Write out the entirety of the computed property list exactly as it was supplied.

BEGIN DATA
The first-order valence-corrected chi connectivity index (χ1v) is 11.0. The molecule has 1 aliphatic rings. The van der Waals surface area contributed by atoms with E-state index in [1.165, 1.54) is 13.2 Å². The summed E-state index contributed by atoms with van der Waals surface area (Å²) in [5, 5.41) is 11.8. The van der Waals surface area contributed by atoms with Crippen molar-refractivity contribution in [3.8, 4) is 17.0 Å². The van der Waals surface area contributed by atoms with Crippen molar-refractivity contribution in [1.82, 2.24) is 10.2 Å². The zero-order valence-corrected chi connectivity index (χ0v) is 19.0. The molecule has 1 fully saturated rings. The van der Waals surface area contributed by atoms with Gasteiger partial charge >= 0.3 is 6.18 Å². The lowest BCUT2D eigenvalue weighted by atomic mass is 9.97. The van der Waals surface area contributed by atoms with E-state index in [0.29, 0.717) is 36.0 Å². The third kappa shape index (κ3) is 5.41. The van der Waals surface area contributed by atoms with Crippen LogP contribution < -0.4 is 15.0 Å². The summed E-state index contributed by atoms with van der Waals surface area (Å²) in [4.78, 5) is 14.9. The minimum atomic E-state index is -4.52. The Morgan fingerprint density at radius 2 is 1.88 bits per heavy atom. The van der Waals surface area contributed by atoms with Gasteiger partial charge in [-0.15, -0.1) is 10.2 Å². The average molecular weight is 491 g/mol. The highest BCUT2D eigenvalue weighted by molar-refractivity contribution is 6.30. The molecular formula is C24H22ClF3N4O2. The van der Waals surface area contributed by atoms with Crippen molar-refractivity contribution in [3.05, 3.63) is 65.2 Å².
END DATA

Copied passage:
The first-order valence-corrected chi connectivity index (χ1v) is 11.0. The molecule has 1 aliphatic rings. The van der Waals surface area contributed by atoms with E-state index in [1.165, 1.54) is 13.2 Å². The summed E-state index contributed by atoms with van der Waals surface area (Å²) in [5, 5.41) is 11.8. The van der Waals surface area contributed by atoms with Crippen molar-refractivity contribution in [3.8, 4) is 17.0 Å². The van der Waals surface area contributed by atoms with Crippen molar-refractivity contribution in [1.82, 2.24) is 10.2 Å². The zero-order valence-corrected chi connectivity index (χ0v) is 19.0. The molecule has 1 fully saturated rings. The van der Waals surface area contributed by atoms with Gasteiger partial charge >= 0.3 is 6.18 Å². The lowest BCUT2D eigenvalue weighted by atomic mass is 9.97. The van der Waals surface area contributed by atoms with E-state index in [0.29, 0.717) is 36.0 Å². The third kappa shape index (κ3) is 5.41. The van der Waals surface area contributed by atoms with Crippen LogP contribution < -0.4 is 15.0 Å². The summed E-state index contributed by atoms with van der Waals surface area (Å²) in [4.78, 5) is 14.9. The minimum atomic E-state index is -4.52. The Morgan fingerprint density at radius 2 is 1.88 bits per heavy atom. The van der Waals surface area contributed by atoms with Gasteiger partial charge in [-0.15, -0.1) is 10.2 Å². The average molecular weight is 491 g/mol. The highest BCUT2D eigenvalue weighted by molar-refractivity contribution is 6.30. The molecular formula is C24H22ClF3N4O2. The van der Waals surface area contributed by atoms with Crippen molar-refractivity contribution in [3.05, 3.63) is 65.2 Å².